Fort Hood, Texas –
Ghost Riders from the 62nd Quartermaster Company, 553rd Combat Sustainment Support Battalion, 1st Cavalry Division Sustainment Brigade, joined forces with the 289th Composite Supply Company, Sierra Army Depot, Defense Logistics Agency Disposition Services, Inland Services and Fort Hood Recycle for the Clean Sweep Surge Event March 20-28.
Four hundred seventy-seven Light Medium Tactical Vehicles collectively purged more than 780,000 pounds of excess equipment and recyclables from their footprints.
The one-stop shop for turn in helped Soldiers like 2nd Lt. Eli McNeen, 8th Brigade Engineer Battalion, 2nd Brigade Combat Team, 1st Cavalry Division, easily dispose of everything from cubicle dividers to maintenance parts.
“The traditional process for turning in much of what we had, would have taken a lot more coordination for appointments and paperwork, so this event and its streamlined process saved a lot of time and effort for our Soldiers and leaders,” McNeen said. “It cleared up space in our battalion’s footprint, kept material out of the landfill and hopefully some of it gets into the hands of Soldiers who can use it.”
Capt. Michael Smith, commander, 62nd QM Co., coordinated the effort between agencies and multiple units to maximize the reuse and recycling of serviceable and unserviceable equipment.
“Sierra Army Depot personnel are experts at identifying what material can be utilized by the Army and were placed first in the screening process to ensure no taxpayer money was wasted,” Smith said. “They also directed material to DLA Disposition Services if something had to destroyed or demilitarized and worked closed with Fort Hood Recycle to minimize landfill waste.”
Barbara Roberts’, property disposal specialist/operations lead, DLA Disposition Services, team helped units with disposal solutions by accepting usable and unserviceable equipment and property requiring mutilation or demilitarization.
“DLA Disposition Services role in the Surge Event is to support the War Fighter’s readiness and lethality by receiving property to clear their area of property that does not qualify for recycle or landfill,” Roberts said. “We properly identify controlled property and ensure proper disposition for the sake of national security and the environment.”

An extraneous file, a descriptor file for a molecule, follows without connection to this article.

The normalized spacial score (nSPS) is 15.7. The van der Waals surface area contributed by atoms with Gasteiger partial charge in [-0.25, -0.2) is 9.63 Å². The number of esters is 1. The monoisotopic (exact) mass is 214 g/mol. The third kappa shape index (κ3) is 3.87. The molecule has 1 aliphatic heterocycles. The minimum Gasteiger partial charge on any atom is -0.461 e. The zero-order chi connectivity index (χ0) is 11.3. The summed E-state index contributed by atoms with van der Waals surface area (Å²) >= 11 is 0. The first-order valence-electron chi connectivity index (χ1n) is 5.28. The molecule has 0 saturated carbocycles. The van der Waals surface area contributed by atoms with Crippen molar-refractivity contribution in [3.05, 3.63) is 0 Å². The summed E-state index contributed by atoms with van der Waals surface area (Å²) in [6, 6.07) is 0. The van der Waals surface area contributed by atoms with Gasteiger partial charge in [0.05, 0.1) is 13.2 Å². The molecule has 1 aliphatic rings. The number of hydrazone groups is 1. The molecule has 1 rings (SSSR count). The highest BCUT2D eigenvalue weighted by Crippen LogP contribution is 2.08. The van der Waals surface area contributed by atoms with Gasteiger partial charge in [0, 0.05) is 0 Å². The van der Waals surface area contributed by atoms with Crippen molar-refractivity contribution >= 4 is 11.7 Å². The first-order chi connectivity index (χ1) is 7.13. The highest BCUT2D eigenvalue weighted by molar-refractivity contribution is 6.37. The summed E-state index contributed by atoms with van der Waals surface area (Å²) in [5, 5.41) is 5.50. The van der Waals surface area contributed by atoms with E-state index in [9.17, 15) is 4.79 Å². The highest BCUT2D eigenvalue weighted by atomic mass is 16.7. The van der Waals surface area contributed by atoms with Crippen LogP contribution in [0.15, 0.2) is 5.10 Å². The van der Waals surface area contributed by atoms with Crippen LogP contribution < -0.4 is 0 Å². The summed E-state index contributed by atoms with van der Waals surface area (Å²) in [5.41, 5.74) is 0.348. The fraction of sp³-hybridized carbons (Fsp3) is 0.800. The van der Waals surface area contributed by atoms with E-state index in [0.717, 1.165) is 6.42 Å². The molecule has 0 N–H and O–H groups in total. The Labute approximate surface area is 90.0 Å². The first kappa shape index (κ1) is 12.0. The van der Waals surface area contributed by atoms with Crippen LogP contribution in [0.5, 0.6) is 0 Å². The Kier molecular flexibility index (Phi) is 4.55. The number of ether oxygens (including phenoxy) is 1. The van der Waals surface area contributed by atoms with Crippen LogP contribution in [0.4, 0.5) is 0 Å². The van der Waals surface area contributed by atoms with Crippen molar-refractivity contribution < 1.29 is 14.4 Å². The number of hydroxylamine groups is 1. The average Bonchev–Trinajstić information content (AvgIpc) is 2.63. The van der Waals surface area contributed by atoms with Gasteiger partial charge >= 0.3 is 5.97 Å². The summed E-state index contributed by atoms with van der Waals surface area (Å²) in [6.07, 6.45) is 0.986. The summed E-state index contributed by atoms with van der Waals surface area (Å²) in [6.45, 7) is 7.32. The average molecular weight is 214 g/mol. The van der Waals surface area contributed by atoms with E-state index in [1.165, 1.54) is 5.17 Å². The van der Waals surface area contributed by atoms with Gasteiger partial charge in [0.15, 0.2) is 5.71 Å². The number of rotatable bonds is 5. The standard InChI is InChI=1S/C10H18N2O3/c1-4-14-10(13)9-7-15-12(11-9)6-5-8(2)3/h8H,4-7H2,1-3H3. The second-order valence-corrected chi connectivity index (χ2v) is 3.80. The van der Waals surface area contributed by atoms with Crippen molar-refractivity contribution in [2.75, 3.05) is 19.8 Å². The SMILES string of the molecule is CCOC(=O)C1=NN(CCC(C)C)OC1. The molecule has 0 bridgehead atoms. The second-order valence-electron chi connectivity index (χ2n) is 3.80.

Sierra Army Depot collected an estimated 185,000 pounds of unused and serviceable equipment that will be inventoried back into the Global Combat Support System. This not only helped units to clear out their CONEX containers and motor pools, but also saved the government money by reusing equipment.
“One man’s trash is another man’s treasure,” Kathleen Bloom, material examiner and identifier, Sierra Army Depot, said. “We are able to put a lot of that material back into the GCSS system that provides a live inventory of what is available for units to use.”
Capt. Haley Freeman, home station commander, 3rd Assault Helicopter Battalion, 227th Aviation Regiment, 1st Air Cavalry Brigade, 1st Cav. Div., and her Soldiers’ cleared out eight 20-foot containers full of everything from aircraft parts and rolls of wiring to antennas and buddy start cables.
“When my Soldiers were helping with turn-in, I reassured them that it was going back into the system and would be reutilized by the Army,” Freeman said. “The event was definitely a good opportunity for our unit to get rid of a lot of items that would have been a huge burden otherwise.”
Helping units to recycle 333,846 pounds of scrap metal and cardboard was Everett Estell, material handler, Fort Hood Recycle. Tent poles, damaged parts, concertina wire and broken cabinets were some of the items that quickly filled up in the blue recycle containers.
“We are working hand in hand with Sierra Army Depot and DLA to support units and accept recyclables that have been sitting in motor pools for years,” Estell said. “Soldiers don’t always get the support or direction they need, but we at Fort Hood Recycle enjoy helping and educating them about our services.”
Fifty Soldiers and 24 civilians supported the Clean Sweep Surge Event and helped Soldiers like McNeen and Freeman to save the government money, remove excess equipment from their footprints, place serviceable items back into the supply system and generate revenue for the installation’s recycle program.
“I’m definitely glad we were able to participate in this event and appreciate the Soldiers and civilians that made it possible,” McNeen said.
The success of the event received the attention of leaders from other installations. Smith shared that the event can be easily replicated and emphasized the importance of partnerships.
“It is extremely beneficial to have a period where the strategic partners come together and we surge to make it easy for units to turn-in excess,” Smith said. “If it doesn’t help you fight tonight, organize it by like item, put it on a truck and drive it to a turn-in site.”